The week in investor relations: Sell-side decline, private markets and climate stress tests
– The sell-side industry is continuing to pull back with the ranks of equity analysts falling at least 8 percent this year, reported Bloomberg. The news service quotes figures from Coalition Development, which tracks sell-side analyst numbers across 12 major banks. Mike Carrodus, founder of Substantive Research, estimates that research budgets at asset managers will fall a further 20 percent-30 percent in 2020.
– The SEC proposed changes to the definition of a professional investor to encourage more investment in private companies, reported Reuters. The agency wants to increase access given that a growing number of companies are staying private for longer. The SEC thinks the current definition, which is based on wealth and income, could be too restrictive. There will be a public consultation on the changes.
– The Bank of England (BoE) launched a major project to better understand the risks posed to financial institutions by climate change, reported the BBC. BoE will conduct climate-related stress tests on banks and insurance firms in a similar manner to how it currently runs financial stress tests. The tests will focus on two types of risk: physical risks related to weather activity and transition risks related to moving to a low-carbon economy.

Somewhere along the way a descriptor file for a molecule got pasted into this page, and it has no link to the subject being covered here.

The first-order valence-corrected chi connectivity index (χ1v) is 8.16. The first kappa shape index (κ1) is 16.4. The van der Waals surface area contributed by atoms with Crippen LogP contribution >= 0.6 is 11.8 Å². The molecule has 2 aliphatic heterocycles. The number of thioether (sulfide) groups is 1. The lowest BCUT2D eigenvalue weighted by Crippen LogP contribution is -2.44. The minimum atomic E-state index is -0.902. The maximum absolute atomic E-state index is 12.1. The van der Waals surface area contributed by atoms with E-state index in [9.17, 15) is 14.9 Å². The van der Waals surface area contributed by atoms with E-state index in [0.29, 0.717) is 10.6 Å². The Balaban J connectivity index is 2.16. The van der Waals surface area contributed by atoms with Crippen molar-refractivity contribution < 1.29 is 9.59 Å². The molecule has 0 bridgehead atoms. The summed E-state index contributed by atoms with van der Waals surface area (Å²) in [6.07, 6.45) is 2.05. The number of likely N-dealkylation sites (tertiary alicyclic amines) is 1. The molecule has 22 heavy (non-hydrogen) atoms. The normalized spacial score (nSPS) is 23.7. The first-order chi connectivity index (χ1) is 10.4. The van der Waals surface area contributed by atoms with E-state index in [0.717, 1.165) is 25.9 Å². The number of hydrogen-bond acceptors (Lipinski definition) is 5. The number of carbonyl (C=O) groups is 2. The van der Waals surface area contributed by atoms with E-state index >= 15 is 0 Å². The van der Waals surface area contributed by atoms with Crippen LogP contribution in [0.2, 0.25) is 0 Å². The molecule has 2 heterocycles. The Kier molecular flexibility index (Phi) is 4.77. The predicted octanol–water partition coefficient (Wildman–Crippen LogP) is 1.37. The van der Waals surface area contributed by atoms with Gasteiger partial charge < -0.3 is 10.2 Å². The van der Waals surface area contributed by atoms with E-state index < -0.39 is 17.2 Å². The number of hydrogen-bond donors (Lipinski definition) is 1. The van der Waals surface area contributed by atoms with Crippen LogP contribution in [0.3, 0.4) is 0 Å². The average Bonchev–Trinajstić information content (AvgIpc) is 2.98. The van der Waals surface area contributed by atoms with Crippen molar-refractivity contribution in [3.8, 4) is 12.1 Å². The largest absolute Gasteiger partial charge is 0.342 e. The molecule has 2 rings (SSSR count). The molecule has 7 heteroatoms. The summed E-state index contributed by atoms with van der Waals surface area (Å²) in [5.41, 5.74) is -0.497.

– In other BoE news, it’s been revealed that hedge funds have been receiving access to the audio of press conferences by the central bank before the rest of the market, according to The Times (paywall). One of the bank’s suppliers has been sending an audio feed to traders, who would then have the opportunity to trade on market-moving news ahead of competitors, stated the newspaper.
– Apple will face a vote on its human rights policies at next year’s annual shareholder meeting after failing to have a resolution struck from the agenda, reported the Financial Times (paywall). The tech giant has faced criticism over human rights after removing an application that helped protestors track police during demonstrations in Hong Kong. The resolution asks Apple to make a commitment to freedom of expression and explain how it responds to government actions that may limit free expression.
– The Tel Aviv Stock Exchange is considering measures to boost liquidity and attract retail investors, reported Reuters. The exchange is suffering from a drop in listings and falling volumes. The plans include encouraging market-making and restricting off-exchange transactions. During 2019, a quarter of securities trading volume resulted from transactions ‘entered into off the exchange,’ said Reuters.
The week in investor relations is taking a break for the holidays but will be back in January 2020.